As readers we can learn to distinguish the stamp of truth from its counterfeits. In doing so, we develop an ability to recognize those visions of reality which fall short, in which there is no real hope or beauty, but only its distortions. Some narratives present us with worlds which are hardly worlds at all, but merely the dim reflections of the creation turned in on itself. A good education will foster an ability to discern whether a tale speaks of our “Father’s world,” or of some poor imitation, inhabited by shadows and ghosts.
Dragons and Crayons
From early nursery rhymes to fairy tales and picture books, we are presented with stories. Many children’s books are full of the mystery of creation and redemption, but there are stories which have hardly a brushing acquaintance with truth, goodness, or beauty.
For instance, children’s books often deal with the problem of appearances: the Ugly Duckling, Green Eggs and Ham, Miss Nelson is Missing. In one of my favorite books, Everyone Knows What a Dragon Looks Like, by Mercer Mayer and Jay Williams, a small town prays for a dragon to rescue it from attack. Each character assumes the dragon will look like himself. Only the little gatekeeper is willing to show hospitality to an old man who shows up and claims to be their savior. The books reminds readers not only of the importance of kindness, but of the fallibility of our judgment and expectations. At the end, because of his faith and hospitality, the little gatekeeper is afforded a vision of the great dragon. In such a world, there is injustice, danger, and self-centered egoism. But in Mayer and Williams’s universe, children also discover humility and trust, as well as great beauty and power.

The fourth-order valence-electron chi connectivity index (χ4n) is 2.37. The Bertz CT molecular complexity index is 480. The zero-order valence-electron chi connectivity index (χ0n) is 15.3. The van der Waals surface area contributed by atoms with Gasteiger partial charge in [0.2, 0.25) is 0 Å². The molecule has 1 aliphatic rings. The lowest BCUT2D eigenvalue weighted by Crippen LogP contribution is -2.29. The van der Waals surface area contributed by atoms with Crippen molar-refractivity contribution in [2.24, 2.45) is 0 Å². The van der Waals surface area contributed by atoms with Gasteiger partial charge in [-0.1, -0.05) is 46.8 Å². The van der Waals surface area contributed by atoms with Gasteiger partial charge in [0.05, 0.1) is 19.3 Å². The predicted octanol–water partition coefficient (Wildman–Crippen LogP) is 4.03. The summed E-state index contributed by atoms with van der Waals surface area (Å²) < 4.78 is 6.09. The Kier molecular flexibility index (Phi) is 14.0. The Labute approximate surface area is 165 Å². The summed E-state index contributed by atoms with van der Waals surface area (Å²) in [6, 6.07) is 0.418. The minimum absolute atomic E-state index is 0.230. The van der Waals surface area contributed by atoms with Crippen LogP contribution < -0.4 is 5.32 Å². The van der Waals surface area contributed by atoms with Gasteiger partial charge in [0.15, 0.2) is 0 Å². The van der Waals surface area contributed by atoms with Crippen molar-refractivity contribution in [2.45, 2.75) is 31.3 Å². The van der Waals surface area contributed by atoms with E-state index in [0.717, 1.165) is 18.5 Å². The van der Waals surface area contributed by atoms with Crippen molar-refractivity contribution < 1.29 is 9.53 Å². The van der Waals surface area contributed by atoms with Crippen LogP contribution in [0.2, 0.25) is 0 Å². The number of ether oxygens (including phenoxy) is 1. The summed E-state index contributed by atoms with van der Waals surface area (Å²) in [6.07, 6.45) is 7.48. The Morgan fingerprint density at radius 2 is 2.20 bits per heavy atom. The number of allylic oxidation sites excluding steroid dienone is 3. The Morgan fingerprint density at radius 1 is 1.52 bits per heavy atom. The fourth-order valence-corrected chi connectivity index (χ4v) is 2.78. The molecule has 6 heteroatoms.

On the other hand, consider the more recent The Day the Crayons Quit, by Drew Daywalt and Oliver Jeffers. This text also deals with a conflict between appearances and expectations; yet, it takes a vastly different approach. Each crayon is unhappy with having to play a prescribed role, i.e., blue is tired of being water; beige is jealous of brown, etc,. Appearance is itself treated as an injustice and an imposition. These crayons should be free to express themselves! The book essentially challenges the concept that reality should be dictated in anyway by appearance. In this word there is also injustice, but the solution to injustice is to complain or quit. It is a world in which there is little space for beauty, for kindness or for humility. It is an all too familiar and narrow vision of a life focused on the self, fairness, and one’s own rights.
On the one hand, you have a story in which hospitality and humility triumph. On the other hand, you have a story about grievances and the importance of taking a stand for oneself. I am not suggesting that one has failed as a parent if you or your kids have enjoyed The Day the Crayons Quit, but that narratives of such a limited scope cannot ultimately provide the wholesome nourishment we all need.
Discernment for Adults
This holds true for us grownups as well. We all need good stories. The danger of material intended for mature audiences is that they can more easily assume a facade of truth. Just because a story is risky, bold, forthright, or ‘scientific,’ does not mean that it is true, enriching, or even deep. While there are probably some great guidelines one can use to find appropriate reading material, part of learning to assess narratives as an adult is learning to listen to our conscience and to God’s promptings. Mother Teresa recollects in her writings: